Puppy ‘dies from heart attack’ during fireworks display

A puppy has died from a heart attack after becoming terrified by the sound of fireworks , the dog’s owner says.

The terrier, named Molly, was just 18 weeks olds when she died in South Yorkshire on Saturday, apparently as a result of loud display nearby. Writing on local group Wombwell Wise, the dog’s owner, Susan Paterson, issued a warning that has since been shared more than 60,000 times on the social media platform.

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“Due to the enormous amount of fireworks with loud bangs going off around Wombwell and lower Darfield last night, we lost a young terrier with a heart attack,” she said. “Please think of the animals. Molly was only 18 weeks old and died of fright caused by fireworks.”
Ms Paterson urged the public to sign a petition, calling for a review of rules surrounding fireworks. The petition, which has amassed almost 500,000 signatures, urges the government to restrict private use of fireworks to “traditional” events such as Bonfire Night, New Year’s Eve, Chinese New Year and Diwali, while also reducing the maximum permitted decibels of pyrotechnics.

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“Fireworks can cause serious distress to animals,” wrote Julie Doorne, who started the petition.

“They don’t only suffer psychologically, but also physically as many attempt to run away from, or hide from, the bangs.

“With extreme noise levels and people being able to let off fireworks any time of year, it’s difficult for those who care for animals to be able to put measures in place to protect their animals.”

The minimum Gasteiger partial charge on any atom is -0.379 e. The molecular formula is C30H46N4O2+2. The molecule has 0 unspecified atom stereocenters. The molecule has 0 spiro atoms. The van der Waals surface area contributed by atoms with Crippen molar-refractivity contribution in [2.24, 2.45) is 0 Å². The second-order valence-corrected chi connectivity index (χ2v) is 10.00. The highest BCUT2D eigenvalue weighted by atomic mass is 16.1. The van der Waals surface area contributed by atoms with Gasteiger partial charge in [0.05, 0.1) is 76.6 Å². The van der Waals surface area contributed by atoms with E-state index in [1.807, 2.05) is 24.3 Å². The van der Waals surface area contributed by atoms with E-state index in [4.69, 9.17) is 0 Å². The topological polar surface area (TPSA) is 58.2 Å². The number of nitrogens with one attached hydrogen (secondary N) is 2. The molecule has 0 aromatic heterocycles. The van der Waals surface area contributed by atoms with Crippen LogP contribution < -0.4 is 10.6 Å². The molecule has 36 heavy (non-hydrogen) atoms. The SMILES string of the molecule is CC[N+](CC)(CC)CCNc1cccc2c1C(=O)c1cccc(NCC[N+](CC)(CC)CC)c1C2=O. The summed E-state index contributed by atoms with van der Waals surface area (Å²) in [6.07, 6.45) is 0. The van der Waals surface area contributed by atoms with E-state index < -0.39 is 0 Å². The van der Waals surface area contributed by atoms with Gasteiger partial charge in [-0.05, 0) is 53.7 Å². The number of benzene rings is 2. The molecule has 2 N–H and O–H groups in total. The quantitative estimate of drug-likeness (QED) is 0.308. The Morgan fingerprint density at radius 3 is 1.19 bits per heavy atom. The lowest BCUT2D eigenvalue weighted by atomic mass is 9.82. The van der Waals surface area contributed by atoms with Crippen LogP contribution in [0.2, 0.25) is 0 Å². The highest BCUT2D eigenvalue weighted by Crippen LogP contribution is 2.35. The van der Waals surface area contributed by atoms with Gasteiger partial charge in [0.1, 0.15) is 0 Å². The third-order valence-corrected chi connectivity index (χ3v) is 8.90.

A separate petition on the government’s official website, calling for a ban on the general sale of fireworks to the public, has attracted almost 170,000 signatures.

An RSPCA spokesperson told The Independent it would be difficult to establish whether Molly had died as a direct result of firework noise without a post-mortem.

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However, the animal welfare charity said it was possible for significant stress or fear to impact on a dog’s health or trigger an underlying health problem.

The RSPCA has received more than 2,200 calls about firework-related incidents since 2014, including 411 reports in the last year alone.

Be Diligent about Vet Visits. “Don’t wait for the signs,” Dr. Becker stresses. Focus on “prevention first.” Pets age fast, and when it comes to illness they are programmed to mask weakness, “they’re naturally secretive.” One to two visits a year is ideal, but if you suspect a problem, don’t hesitate, and don’t self-diagnose. “In the last two years I’ve seen four or five cases where people went to the internet for help, and by the time they get to the vet it’s too late,” says Dr. Becker.

A survey carried out by the organisation found 62 per cent of dog owners and 54 per cent of cat owners said their pet showed signs of distress during firework season.

The charity is also calling for public sale of fireworks to be limited to specific dates and for limits to be placed on noise levels.

Claire McParland, from the RSPCA, said: “We see the impact of fireworks on animals every year and we know there is strong public feeling about the use of fireworks with more than 100,000 people signing petitions to restrict their use in recent years.

“We are urging the UK government to act on this strength of feeling – which would support owners to help their animals cope at this time of year.”